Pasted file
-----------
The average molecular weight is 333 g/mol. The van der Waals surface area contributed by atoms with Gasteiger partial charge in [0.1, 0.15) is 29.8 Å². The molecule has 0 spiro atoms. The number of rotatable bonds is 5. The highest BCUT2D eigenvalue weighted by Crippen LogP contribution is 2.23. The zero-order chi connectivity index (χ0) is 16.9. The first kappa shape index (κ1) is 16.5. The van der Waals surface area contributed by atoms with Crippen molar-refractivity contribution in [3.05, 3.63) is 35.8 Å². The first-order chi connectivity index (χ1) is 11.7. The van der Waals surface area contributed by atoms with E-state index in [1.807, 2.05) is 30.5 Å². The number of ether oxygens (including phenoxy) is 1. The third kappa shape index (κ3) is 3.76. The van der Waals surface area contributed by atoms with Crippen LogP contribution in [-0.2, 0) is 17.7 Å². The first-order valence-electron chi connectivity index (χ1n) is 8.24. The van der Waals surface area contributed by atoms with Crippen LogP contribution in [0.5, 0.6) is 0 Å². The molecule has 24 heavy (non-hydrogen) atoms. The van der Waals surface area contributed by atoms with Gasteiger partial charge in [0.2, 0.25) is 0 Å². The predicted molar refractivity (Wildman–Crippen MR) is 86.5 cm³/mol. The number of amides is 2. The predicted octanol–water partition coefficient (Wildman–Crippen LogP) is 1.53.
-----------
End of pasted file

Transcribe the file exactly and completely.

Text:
The average molecular weight is 333 g/mol. The van der Waals surface area contributed by atoms with Gasteiger partial charge in [0.1, 0.15) is 29.8 Å². The molecule has 0 spiro atoms. The number of rotatable bonds is 5. The highest BCUT2D eigenvalue weighted by Crippen LogP contribution is 2.23. The zero-order chi connectivity index (χ0) is 16.9. The first kappa shape index (κ1) is 16.5. The van der Waals surface area contributed by atoms with Crippen molar-refractivity contribution in [3.05, 3.63) is 35.8 Å². The first-order chi connectivity index (χ1) is 11.7. The van der Waals surface area contributed by atoms with E-state index in [1.807, 2.05) is 30.5 Å². The number of ether oxygens (including phenoxy) is 1. The third kappa shape index (κ3) is 3.76. The van der Waals surface area contributed by atoms with Crippen LogP contribution in [-0.2, 0) is 17.7 Å². The first-order valence-electron chi connectivity index (χ1n) is 8.24. The van der Waals surface area contributed by atoms with Crippen LogP contribution in [0.5, 0.6) is 0 Å². The molecule has 24 heavy (non-hydrogen) atoms. The van der Waals surface area contributed by atoms with Gasteiger partial charge in [0.2, 0.25) is 0 Å². The predicted molar refractivity (Wildman–Crippen MR) is 86.5 cm³/mol. The number of amides is 2. The predicted octanol–water partition coefficient (Wildman–Crippen LogP) is 1.53.